If a man is righteous and does what is lawful and right— if he does not eat upon the mountains or lift up his eyes to the idols of the house of Israel, does not defile his neighbor’s wife or approach a woman during her menstrual period, does not oppress anyone, but restores to the debtor his pledge, commits no robbery, gives his bread to the hungry and covers the naked with a garment, does not take advance or accrued interest, withholds his hand from iniquity, executes true justice between contending parties, follows my statutes, and is careful to observe my ordinances, acting faithfully—such a one is righteous; he shall surely live, says the Lord God. (Ezekiel 18:5-9)

Hauerwas says it’s tempting for us to think of repentance in individualistic terms. John is calling Israel to repentance as a nation. Repent or else all hell will break loose and all calamity will rain down. Indeed, it did, in 70 A.D. with the destruction of Jerusalem. 

When John speaks of the wrath to come, he may indeed be speaking of the coming destruction of Jerusalem and of the temple. With eschatological thinking in the first century air, it can, at the same time be alluding to God’s coming judgment at the end of time.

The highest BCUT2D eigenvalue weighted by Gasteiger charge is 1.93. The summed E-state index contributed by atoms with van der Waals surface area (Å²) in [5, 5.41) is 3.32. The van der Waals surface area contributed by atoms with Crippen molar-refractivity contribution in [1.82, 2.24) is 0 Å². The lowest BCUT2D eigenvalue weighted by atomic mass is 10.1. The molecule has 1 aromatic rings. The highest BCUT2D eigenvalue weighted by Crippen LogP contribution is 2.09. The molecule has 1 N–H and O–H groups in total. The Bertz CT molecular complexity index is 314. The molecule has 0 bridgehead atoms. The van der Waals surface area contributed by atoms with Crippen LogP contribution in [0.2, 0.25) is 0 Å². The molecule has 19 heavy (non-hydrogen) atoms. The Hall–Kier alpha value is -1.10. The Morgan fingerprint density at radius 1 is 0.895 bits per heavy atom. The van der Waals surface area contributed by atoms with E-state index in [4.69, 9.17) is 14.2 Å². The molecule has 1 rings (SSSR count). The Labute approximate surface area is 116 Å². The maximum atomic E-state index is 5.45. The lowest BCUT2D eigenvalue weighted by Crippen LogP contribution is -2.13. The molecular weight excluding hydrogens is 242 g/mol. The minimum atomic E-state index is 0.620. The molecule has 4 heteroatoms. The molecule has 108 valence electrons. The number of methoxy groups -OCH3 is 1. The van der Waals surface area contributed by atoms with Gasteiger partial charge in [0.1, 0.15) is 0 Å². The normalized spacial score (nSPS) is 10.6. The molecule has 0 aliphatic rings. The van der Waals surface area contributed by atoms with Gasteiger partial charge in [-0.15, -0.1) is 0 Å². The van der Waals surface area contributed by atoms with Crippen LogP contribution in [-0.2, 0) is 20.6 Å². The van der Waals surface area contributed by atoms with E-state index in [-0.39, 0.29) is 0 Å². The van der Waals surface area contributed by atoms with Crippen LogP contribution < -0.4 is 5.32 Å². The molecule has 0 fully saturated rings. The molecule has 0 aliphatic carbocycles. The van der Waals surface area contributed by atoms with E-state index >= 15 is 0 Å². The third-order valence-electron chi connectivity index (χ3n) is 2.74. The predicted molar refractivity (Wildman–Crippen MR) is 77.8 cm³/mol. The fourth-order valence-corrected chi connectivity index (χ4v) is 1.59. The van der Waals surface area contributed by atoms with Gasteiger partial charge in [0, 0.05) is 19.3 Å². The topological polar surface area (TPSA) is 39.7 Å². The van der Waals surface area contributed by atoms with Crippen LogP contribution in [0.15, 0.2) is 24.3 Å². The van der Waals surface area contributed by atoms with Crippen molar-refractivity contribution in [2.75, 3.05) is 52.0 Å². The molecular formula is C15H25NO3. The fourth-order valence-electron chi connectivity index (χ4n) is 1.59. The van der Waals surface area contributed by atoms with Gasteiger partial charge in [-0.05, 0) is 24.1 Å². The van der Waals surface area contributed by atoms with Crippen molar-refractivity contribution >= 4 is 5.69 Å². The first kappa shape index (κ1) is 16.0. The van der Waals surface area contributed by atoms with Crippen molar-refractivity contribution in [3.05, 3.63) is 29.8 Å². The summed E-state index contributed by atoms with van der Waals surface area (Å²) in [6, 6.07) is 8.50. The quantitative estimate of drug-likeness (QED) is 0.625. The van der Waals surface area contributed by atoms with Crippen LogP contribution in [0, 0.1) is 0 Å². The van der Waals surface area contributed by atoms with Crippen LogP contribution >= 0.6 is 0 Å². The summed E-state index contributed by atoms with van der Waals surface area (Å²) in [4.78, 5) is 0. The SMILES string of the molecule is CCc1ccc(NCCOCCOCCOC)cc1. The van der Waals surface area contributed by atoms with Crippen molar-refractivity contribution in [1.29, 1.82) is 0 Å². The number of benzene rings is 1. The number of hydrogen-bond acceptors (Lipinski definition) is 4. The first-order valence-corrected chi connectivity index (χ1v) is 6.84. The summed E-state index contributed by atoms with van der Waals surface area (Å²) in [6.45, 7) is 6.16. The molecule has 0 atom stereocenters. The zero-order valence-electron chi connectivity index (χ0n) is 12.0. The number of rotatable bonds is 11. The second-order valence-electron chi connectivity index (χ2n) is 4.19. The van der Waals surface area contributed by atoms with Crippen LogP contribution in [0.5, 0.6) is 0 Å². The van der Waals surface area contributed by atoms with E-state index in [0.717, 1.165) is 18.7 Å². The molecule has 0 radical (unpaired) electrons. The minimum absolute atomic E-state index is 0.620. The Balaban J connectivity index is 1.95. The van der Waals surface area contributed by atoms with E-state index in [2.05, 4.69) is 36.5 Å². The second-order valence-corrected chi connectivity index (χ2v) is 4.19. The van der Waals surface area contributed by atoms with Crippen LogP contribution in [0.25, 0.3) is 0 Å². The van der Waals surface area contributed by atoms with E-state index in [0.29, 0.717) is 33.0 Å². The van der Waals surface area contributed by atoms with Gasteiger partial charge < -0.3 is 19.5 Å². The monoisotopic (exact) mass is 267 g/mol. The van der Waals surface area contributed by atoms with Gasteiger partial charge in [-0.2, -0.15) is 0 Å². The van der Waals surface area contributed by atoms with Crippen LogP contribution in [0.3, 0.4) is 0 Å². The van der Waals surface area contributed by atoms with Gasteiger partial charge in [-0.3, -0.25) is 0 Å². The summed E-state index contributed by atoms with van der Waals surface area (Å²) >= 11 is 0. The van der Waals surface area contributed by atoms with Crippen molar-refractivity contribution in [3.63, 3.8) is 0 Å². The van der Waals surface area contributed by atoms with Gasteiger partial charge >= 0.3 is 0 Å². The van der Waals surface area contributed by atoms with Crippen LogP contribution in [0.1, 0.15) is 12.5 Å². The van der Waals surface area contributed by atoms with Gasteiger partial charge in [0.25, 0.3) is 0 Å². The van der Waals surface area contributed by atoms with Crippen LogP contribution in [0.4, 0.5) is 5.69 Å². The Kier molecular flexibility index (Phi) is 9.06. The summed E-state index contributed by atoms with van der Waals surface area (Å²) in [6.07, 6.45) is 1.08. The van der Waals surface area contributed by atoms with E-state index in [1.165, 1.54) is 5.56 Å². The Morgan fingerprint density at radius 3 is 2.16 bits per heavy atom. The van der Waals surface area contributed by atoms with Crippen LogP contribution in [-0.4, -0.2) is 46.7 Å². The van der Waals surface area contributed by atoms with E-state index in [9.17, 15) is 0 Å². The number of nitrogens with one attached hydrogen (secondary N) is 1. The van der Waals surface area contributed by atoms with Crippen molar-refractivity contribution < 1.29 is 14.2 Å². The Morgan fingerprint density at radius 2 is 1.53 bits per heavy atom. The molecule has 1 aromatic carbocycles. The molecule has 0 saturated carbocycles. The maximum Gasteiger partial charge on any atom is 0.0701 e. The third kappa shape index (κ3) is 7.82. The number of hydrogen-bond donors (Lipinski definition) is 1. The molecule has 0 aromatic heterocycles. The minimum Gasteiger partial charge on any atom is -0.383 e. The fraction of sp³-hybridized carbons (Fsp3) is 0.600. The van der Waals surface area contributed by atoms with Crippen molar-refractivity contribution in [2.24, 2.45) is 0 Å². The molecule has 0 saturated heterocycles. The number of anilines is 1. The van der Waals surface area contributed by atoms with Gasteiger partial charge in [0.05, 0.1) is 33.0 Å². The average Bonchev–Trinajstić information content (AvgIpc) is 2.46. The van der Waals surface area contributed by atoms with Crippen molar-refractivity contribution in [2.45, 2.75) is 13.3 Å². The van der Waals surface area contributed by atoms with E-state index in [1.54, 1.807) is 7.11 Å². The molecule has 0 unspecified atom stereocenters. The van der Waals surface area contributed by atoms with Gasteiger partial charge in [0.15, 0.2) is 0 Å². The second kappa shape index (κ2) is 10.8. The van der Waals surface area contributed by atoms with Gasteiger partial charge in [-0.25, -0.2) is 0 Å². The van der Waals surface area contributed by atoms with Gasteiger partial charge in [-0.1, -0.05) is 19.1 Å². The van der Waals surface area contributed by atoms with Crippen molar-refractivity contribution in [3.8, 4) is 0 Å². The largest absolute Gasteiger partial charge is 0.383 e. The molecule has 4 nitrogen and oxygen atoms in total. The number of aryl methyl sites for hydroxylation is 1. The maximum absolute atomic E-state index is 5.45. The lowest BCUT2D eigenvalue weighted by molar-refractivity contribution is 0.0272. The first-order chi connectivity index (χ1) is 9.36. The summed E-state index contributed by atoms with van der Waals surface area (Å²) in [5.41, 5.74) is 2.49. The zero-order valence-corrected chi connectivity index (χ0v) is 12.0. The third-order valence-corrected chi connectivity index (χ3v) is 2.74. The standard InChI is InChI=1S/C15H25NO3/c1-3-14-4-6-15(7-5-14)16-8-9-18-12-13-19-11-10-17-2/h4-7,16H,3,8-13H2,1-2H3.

It’s interesting that when Jesus begins his ministry later, he carries on John’s exact message, word for word: 

From that time Jesus began to proclaim,
“Repent, for the kingdom of heaven has come near.”
(Matthew 4:17)


This is the one of whom the prophet Isaiah spoke when he said, “The voice of one crying out: In the wilderness prepare the way of the Lord, make his paths straight.’” — Matthew 3:3